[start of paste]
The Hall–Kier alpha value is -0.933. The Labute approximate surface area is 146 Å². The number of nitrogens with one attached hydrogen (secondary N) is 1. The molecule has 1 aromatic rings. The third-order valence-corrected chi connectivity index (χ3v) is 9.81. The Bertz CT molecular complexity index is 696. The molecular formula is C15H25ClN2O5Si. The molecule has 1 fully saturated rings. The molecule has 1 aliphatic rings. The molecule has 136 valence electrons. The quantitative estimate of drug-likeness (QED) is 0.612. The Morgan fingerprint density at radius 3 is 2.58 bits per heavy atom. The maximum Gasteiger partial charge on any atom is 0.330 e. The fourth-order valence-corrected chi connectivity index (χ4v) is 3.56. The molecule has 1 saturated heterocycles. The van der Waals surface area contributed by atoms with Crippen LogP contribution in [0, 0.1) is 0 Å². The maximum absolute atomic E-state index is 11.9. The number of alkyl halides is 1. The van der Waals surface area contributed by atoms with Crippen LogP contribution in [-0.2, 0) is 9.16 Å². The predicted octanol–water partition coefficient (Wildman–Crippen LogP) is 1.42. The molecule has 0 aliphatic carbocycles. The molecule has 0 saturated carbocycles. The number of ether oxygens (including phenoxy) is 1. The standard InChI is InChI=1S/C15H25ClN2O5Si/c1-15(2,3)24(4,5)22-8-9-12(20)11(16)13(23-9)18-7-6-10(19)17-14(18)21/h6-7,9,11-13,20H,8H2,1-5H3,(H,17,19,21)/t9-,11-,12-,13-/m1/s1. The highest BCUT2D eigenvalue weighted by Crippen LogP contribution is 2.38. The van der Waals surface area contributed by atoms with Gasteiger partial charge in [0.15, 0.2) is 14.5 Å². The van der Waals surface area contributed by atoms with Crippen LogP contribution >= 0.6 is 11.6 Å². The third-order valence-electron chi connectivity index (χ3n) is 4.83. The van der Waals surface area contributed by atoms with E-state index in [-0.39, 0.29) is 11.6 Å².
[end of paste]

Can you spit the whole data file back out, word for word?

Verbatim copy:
The Hall–Kier alpha value is -0.933. The Labute approximate surface area is 146 Å². The number of nitrogens with one attached hydrogen (secondary N) is 1. The molecule has 1 aromatic rings. The third-order valence-corrected chi connectivity index (χ3v) is 9.81. The Bertz CT molecular complexity index is 696. The molecular formula is C15H25ClN2O5Si. The molecule has 1 fully saturated rings. The molecule has 1 aliphatic rings. The molecule has 136 valence electrons. The quantitative estimate of drug-likeness (QED) is 0.612. The Morgan fingerprint density at radius 3 is 2.58 bits per heavy atom. The maximum Gasteiger partial charge on any atom is 0.330 e. The fourth-order valence-corrected chi connectivity index (χ4v) is 3.56. The molecule has 1 saturated heterocycles. The van der Waals surface area contributed by atoms with Crippen LogP contribution in [0, 0.1) is 0 Å². The maximum absolute atomic E-state index is 11.9. The number of alkyl halides is 1. The van der Waals surface area contributed by atoms with Crippen LogP contribution in [-0.2, 0) is 9.16 Å². The predicted octanol–water partition coefficient (Wildman–Crippen LogP) is 1.42. The molecule has 0 aliphatic carbocycles. The molecule has 0 saturated carbocycles. The number of ether oxygens (including phenoxy) is 1. The standard InChI is InChI=1S/C15H25ClN2O5Si/c1-15(2,3)24(4,5)22-8-9-12(20)11(16)13(23-9)18-7-6-10(19)17-14(18)21/h6-7,9,11-13,20H,8H2,1-5H3,(H,17,19,21)/t9-,11-,12-,13-/m1/s1. The highest BCUT2D eigenvalue weighted by Crippen LogP contribution is 2.38. The van der Waals surface area contributed by atoms with Gasteiger partial charge in [0.15, 0.2) is 14.5 Å². The van der Waals surface area contributed by atoms with Crippen LogP contribution >= 0.6 is 11.6 Å². The third-order valence-electron chi connectivity index (χ3n) is 4.83. The van der Waals surface area contributed by atoms with E-state index in [-0.39, 0.29) is 11.6 Å².